The term “pipeline” is familiar to sales reps. The basic idea is to make enough cold calls so that eventually there is a “pool” so to speak, of prospects that will be closed. The larger the pool, the greater the odds of a deal happening. If you stop calling, the pool will eventually dry up. No deals are possible.
The pool can be modeled as a large bucket. The pipeline gets flowing when you get to dialing. The faster you dial, the faster the flow and the faster the bucket gets full. The bucket has leaks. These are ignored calls and calls that are aged and forgotten. Nobody calls you back after a certain number of days or weeks. The odds of a deal resulting from these old calls falls towards zero. You must call them again to get that prospect back in play.
Momentum and Inertia
Momentum is a less familiar concept in sales but equally important. In physics, momentum equals mass times velocity. The equation is p = mv. Imagine a ping-pong ball lobbed at your head. Small mass, small velocity, small momentum. No consider a bullet. Mass is still relatively small, but at 1000 feet per second (a mile in 5.8 seconds) velocity is very high. Thus momentum is large and unlike with the ping-pong ball, you will definitely feel the bullet. A train has such huge mass that even if barely moving it can crush anything in it’s path. At high velocities collisions can dramatically illustrate what momentum is about.
Newton’s First Law of Motion, also called the Law of Inertia, states (in so many words) that an object at rest tends to stay at rest, and one in motion tends to stay in motion, unless acted upon by an external force. Thus if you are sitting on your ass and goofing off it may take a boot to put you in motion (who supplies the boot is another issue, see article on Internal Motivation). If you are moving, you will let nothing stand in your way, or distract you, lest you find yourself stalled out again.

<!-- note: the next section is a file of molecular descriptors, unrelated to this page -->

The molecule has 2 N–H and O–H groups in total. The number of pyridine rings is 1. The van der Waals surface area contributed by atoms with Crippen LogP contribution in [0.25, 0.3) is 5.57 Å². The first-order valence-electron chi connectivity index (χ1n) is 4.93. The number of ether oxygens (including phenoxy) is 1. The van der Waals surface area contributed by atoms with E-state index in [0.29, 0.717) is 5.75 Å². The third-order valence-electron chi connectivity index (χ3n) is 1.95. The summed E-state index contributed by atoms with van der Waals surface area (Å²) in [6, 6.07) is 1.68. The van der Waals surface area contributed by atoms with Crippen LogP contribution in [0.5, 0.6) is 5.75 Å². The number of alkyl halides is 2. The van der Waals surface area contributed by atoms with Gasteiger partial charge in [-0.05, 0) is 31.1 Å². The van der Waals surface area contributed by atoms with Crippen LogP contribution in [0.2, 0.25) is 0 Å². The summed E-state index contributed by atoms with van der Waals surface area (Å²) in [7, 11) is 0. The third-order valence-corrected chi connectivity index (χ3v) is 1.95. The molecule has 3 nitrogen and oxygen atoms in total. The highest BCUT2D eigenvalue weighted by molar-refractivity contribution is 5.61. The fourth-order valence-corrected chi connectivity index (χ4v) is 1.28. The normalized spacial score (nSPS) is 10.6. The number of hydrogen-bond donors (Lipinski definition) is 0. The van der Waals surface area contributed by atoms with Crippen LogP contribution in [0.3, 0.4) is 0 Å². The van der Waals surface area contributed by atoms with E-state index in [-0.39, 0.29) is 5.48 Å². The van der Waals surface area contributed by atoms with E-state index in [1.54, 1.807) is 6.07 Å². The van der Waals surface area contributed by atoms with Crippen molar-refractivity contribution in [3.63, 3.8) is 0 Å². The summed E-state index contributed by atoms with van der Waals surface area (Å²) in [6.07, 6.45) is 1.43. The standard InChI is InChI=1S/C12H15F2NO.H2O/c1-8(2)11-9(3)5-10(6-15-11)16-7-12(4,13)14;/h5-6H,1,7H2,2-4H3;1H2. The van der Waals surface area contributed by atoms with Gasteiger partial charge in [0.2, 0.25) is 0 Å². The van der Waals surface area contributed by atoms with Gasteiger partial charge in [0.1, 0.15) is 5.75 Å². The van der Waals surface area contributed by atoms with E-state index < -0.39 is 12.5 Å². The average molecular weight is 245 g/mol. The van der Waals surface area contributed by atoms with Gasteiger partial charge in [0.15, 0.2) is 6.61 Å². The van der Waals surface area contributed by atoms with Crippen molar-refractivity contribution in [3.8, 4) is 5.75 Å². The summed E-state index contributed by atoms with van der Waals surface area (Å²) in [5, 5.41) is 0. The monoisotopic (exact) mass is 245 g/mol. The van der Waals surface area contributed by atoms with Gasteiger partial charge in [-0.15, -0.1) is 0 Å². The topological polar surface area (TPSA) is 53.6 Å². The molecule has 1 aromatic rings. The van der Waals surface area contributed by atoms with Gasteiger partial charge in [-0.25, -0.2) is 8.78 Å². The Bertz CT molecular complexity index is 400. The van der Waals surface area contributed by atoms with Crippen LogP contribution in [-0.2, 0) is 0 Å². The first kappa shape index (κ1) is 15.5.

“Mental inertia” can be viewed as the amount of energy, or will power, needed to change behaviors. To change direction. Some people have more mental inertia than others. They dislike change, are prone to form strong habits, are less adaptable. The should not join start-ups or take on sales positions where things move fast and in unpredictable ways. Those with less mental inertia will enjoy and prefer change and can switch gears between prospecting and presentations and closing easily.
It takes a lot of will power to start cold calling. Most reps hate cold calling. They risk rejection. It is stressful. The avoid it as long as possible. At first it is slow and painful to get things moving. To make the opening statements sound natural, enthusiastic, persuasive. You must overcome a lot of mental “inertia.” After a few hours, or days, the cold calls happen more and more easily. Almost painlessly. You may even get to the point where you enjoy doing them.
The pipeline flows and the prospect pool grows. Soon you find yourself doing a few presentations. Then half your day or more is presentations. Then deals start to close. You rediscover the joys of closing deals. You start counting your commissions.
You stop cold calling.
Cold calling is not as fun and immediately rewarding as closing. The pipeline flow becomes a trickle and then dries up. You don’t notice. You are to energized and on a roll being the top gun closer! Then in a few days, or weeks, you go to the office and see there are no presentation appointments on your calendar. You start searching your records for another deal to close. Nothing. Oh no! You are face-to-face with the reality that you let your pipeline go dry and now must cold call.
Too bad you didn’t sustain the pipeline by making cold calls for a couple of hours each day. Or better yet, by asking every prospect for referrals.
Cold calls are the last refuge of the incompetent.
If you failed to keep your momentum going by asking for referrals or generating leads, then you cold call or just sit there.
The diagram above illustrates this concept. What makes the phenomenon insidious is the “lag time,” This is like the time between when a car pulls out from nowhere across your path while you are going 50 mph and the time when you t-bone it. Or the time between that fifth tequila and your sprint to the restroom.
You objective is to keep on top of the curve, momentum high, by closing and prospecting every day in an optimum ratio that results in maximum sales.